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We are so concerned with what is new and exciting in music that we often forget the artists we’ve lost, the artists that even from the grave figure prominently in our collective imagination. Big names have died in the last few years — Tom Petty, David Bowie, Aretha Franklin — and it feels like time is running out for the musicians who inspired popular music today. Leonard Cohen is one such artist. Cohen passed away in November 2016 at 83, but still inspires people with his not-quite-music-not-quite-spoken-word pieces years later.
As a film-goer, I watch movies to escape reality — to dive into a fantasy and feel immersed in a new environment. All of this is accomplished by the trademarks of a film: action, dialogue and acting. It’s clear from the movies that often win at the box office that most audiences also appreciate similarly exciting, enthralling films. Yet among the films most critically lauded this year is Alfonso Cuarón’s semi-autobiographical film “Roma.”
Nestled in between the parties hosted on Webster Avenue and the first-year family activities hosted by the College, the Dartmouth Rude Mechanicals performed an abridged conception of “Richard III” to an audience comprised of students and curious visiting parents in House Center B.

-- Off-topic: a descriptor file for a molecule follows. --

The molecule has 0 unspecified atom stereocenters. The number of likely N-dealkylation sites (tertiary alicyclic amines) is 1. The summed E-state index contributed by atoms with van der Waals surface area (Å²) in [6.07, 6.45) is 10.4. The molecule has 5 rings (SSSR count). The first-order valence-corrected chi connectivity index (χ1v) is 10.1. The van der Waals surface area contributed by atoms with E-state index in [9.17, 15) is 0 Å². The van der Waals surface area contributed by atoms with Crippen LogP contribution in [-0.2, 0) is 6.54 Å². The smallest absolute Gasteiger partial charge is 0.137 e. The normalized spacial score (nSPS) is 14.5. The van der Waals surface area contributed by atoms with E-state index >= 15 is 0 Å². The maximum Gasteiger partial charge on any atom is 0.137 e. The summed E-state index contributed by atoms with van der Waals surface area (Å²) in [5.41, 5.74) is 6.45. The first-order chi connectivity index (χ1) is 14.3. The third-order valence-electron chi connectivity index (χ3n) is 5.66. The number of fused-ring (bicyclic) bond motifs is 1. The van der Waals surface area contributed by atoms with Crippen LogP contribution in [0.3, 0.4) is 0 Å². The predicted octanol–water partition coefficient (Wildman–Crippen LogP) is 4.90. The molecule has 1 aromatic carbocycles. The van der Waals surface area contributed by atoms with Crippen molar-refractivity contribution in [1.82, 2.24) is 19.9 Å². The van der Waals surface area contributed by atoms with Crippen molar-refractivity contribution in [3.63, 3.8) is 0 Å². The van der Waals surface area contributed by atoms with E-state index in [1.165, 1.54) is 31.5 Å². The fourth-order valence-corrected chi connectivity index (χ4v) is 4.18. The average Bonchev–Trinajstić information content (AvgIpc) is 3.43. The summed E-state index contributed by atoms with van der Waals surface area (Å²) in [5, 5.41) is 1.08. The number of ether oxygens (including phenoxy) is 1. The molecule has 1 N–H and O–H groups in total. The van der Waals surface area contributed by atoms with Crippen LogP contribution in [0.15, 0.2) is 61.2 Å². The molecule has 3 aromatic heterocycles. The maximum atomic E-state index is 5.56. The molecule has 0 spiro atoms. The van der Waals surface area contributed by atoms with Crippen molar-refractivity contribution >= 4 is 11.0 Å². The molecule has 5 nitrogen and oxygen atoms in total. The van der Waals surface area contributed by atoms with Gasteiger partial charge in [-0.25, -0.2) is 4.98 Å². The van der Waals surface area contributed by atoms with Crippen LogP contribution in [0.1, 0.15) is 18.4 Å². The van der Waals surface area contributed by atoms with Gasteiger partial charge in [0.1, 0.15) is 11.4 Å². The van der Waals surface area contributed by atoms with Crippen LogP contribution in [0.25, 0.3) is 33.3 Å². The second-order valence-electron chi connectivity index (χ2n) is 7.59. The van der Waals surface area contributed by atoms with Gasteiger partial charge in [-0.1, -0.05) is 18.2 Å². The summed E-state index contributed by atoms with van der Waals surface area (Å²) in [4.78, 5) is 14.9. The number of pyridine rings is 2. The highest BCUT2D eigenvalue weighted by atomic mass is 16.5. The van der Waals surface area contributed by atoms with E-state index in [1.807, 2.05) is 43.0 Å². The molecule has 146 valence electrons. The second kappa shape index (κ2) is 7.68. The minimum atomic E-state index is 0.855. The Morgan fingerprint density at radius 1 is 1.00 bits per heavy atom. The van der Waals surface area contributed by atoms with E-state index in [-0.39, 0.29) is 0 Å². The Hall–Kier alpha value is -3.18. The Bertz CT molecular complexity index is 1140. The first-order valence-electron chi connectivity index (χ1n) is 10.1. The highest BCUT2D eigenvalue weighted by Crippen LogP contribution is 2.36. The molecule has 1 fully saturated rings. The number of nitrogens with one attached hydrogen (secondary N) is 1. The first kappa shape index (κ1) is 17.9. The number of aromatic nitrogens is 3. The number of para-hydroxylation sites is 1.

The recent faculty vote to open course evaluations ostensibly seems to be a move in the right direction. And in some regards it is — Dartmouth ought to have made course evaluations available to students long ago. The editorial board’s Nov. 7 Verbum Ultimum discussed some of the proposal’s flaws, but it did not highlight some of the most troubling ones. In addition to the “opt-in” clause, which enables faculty members to open course reviews at their discretion, there is also the more troubling ability for faculty members to cherry-pick responses. Faculty members will have a 10-day window to pore over student comments, pull out ones they arbitrarily deem objectionable and submit them to their dean. The professor, then, could decide to censor student comments. Where is the line between truthful negative comments and ones subjectively considered to be inappropriate?
Following Monday’s faculty meeting, students and professors largely expressed support for opening course evaluations to students. The policy, introduced by dean of the faculty Michael Mastanduno, will provide students with the answers to eight quantitative questions and three qualitative questions about courses.
Students will have access to course evaluations during course election following a faculty vote at Monday’s faculty of arts and sciences meeting.